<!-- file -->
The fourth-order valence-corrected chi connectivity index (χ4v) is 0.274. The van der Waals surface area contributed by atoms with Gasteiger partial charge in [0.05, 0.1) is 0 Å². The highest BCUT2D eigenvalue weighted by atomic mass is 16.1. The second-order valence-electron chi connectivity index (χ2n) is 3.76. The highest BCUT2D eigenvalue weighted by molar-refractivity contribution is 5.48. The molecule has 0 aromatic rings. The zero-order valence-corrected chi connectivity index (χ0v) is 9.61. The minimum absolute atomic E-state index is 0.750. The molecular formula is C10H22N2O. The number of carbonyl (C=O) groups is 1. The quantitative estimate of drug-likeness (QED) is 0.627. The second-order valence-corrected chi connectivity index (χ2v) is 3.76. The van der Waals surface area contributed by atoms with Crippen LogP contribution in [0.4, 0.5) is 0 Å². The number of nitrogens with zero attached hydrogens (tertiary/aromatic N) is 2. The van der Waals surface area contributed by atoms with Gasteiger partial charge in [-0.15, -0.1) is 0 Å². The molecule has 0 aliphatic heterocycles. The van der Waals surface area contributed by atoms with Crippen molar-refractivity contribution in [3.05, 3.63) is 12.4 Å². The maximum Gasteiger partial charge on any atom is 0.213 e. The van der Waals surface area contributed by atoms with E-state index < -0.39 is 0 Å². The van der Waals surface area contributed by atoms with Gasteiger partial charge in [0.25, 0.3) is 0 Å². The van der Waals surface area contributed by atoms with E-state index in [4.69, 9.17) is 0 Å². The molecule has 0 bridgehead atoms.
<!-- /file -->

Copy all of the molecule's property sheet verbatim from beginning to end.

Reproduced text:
The fourth-order valence-corrected chi connectivity index (χ4v) is 0.274. The van der Waals surface area contributed by atoms with Gasteiger partial charge in [0.05, 0.1) is 0 Å². The highest BCUT2D eigenvalue weighted by atomic mass is 16.1. The second-order valence-electron chi connectivity index (χ2n) is 3.76. The highest BCUT2D eigenvalue weighted by molar-refractivity contribution is 5.48. The molecule has 0 aromatic rings. The zero-order valence-corrected chi connectivity index (χ0v) is 9.61. The minimum absolute atomic E-state index is 0.750. The molecular formula is C10H22N2O. The number of carbonyl (C=O) groups is 1. The quantitative estimate of drug-likeness (QED) is 0.627. The second-order valence-corrected chi connectivity index (χ2v) is 3.76. The van der Waals surface area contributed by atoms with Crippen LogP contribution in [0.4, 0.5) is 0 Å². The number of nitrogens with zero attached hydrogens (tertiary/aromatic N) is 2. The van der Waals surface area contributed by atoms with Gasteiger partial charge in [-0.15, -0.1) is 0 Å². The molecule has 0 aliphatic heterocycles. The van der Waals surface area contributed by atoms with Crippen molar-refractivity contribution in [3.05, 3.63) is 12.4 Å². The maximum Gasteiger partial charge on any atom is 0.213 e. The van der Waals surface area contributed by atoms with E-state index < -0.39 is 0 Å². The van der Waals surface area contributed by atoms with Gasteiger partial charge in [0.25, 0.3) is 0 Å². The van der Waals surface area contributed by atoms with E-state index in [4.69, 9.17) is 0 Å². The molecule has 0 bridgehead atoms.